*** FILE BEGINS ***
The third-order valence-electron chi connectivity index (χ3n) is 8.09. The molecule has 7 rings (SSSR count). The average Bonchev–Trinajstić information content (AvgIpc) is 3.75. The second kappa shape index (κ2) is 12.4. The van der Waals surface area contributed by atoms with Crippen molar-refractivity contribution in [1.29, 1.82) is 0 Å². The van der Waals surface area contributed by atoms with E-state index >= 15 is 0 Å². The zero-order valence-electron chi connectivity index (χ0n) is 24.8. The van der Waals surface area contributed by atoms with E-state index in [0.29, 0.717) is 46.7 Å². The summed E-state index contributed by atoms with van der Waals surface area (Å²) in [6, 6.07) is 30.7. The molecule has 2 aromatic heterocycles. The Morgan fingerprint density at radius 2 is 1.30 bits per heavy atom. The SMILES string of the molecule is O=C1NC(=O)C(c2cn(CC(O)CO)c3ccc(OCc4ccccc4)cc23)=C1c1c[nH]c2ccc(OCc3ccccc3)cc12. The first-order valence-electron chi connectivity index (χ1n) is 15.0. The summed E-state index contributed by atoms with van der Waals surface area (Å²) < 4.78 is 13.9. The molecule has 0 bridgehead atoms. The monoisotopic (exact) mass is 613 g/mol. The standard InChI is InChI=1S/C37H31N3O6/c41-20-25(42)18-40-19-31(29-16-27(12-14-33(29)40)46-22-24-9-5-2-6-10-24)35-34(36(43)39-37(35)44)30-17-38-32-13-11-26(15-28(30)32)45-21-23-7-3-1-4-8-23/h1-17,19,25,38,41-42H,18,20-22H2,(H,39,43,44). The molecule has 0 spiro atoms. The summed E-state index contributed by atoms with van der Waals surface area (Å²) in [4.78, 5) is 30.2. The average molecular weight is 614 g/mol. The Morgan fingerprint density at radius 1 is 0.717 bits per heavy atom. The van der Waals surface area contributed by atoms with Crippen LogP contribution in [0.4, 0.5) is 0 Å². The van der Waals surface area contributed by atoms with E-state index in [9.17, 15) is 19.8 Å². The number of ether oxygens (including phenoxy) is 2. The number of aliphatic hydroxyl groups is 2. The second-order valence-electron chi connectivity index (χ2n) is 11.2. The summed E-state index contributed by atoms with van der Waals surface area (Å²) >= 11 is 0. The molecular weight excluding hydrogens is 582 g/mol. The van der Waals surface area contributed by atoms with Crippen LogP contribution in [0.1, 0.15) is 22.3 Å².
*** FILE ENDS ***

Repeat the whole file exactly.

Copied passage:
The third-order valence-electron chi connectivity index (χ3n) is 8.09. The molecule has 7 rings (SSSR count). The average Bonchev–Trinajstić information content (AvgIpc) is 3.75. The second kappa shape index (κ2) is 12.4. The van der Waals surface area contributed by atoms with Crippen molar-refractivity contribution in [1.29, 1.82) is 0 Å². The van der Waals surface area contributed by atoms with E-state index >= 15 is 0 Å². The zero-order valence-electron chi connectivity index (χ0n) is 24.8. The van der Waals surface area contributed by atoms with E-state index in [0.29, 0.717) is 46.7 Å². The summed E-state index contributed by atoms with van der Waals surface area (Å²) in [6, 6.07) is 30.7. The molecule has 2 aromatic heterocycles. The Morgan fingerprint density at radius 2 is 1.30 bits per heavy atom. The SMILES string of the molecule is O=C1NC(=O)C(c2cn(CC(O)CO)c3ccc(OCc4ccccc4)cc23)=C1c1c[nH]c2ccc(OCc3ccccc3)cc12. The first-order valence-electron chi connectivity index (χ1n) is 15.0. The summed E-state index contributed by atoms with van der Waals surface area (Å²) < 4.78 is 13.9. The molecule has 0 bridgehead atoms. The monoisotopic (exact) mass is 613 g/mol. The standard InChI is InChI=1S/C37H31N3O6/c41-20-25(42)18-40-19-31(29-16-27(12-14-33(29)40)46-22-24-9-5-2-6-10-24)35-34(36(43)39-37(35)44)30-17-38-32-13-11-26(15-28(30)32)45-21-23-7-3-1-4-8-23/h1-17,19,25,38,41-42H,18,20-22H2,(H,39,43,44). The molecule has 0 spiro atoms. The summed E-state index contributed by atoms with van der Waals surface area (Å²) in [4.78, 5) is 30.2. The average molecular weight is 614 g/mol. The Morgan fingerprint density at radius 1 is 0.717 bits per heavy atom. The van der Waals surface area contributed by atoms with Crippen LogP contribution in [0.4, 0.5) is 0 Å². The van der Waals surface area contributed by atoms with E-state index in [9.17, 15) is 19.8 Å². The number of ether oxygens (including phenoxy) is 2. The number of aliphatic hydroxyl groups is 2. The second-order valence-electron chi connectivity index (χ2n) is 11.2. The summed E-state index contributed by atoms with van der Waals surface area (Å²) >= 11 is 0. The molecular weight excluding hydrogens is 582 g/mol. The van der Waals surface area contributed by atoms with Crippen LogP contribution in [0.1, 0.15) is 22.3 Å².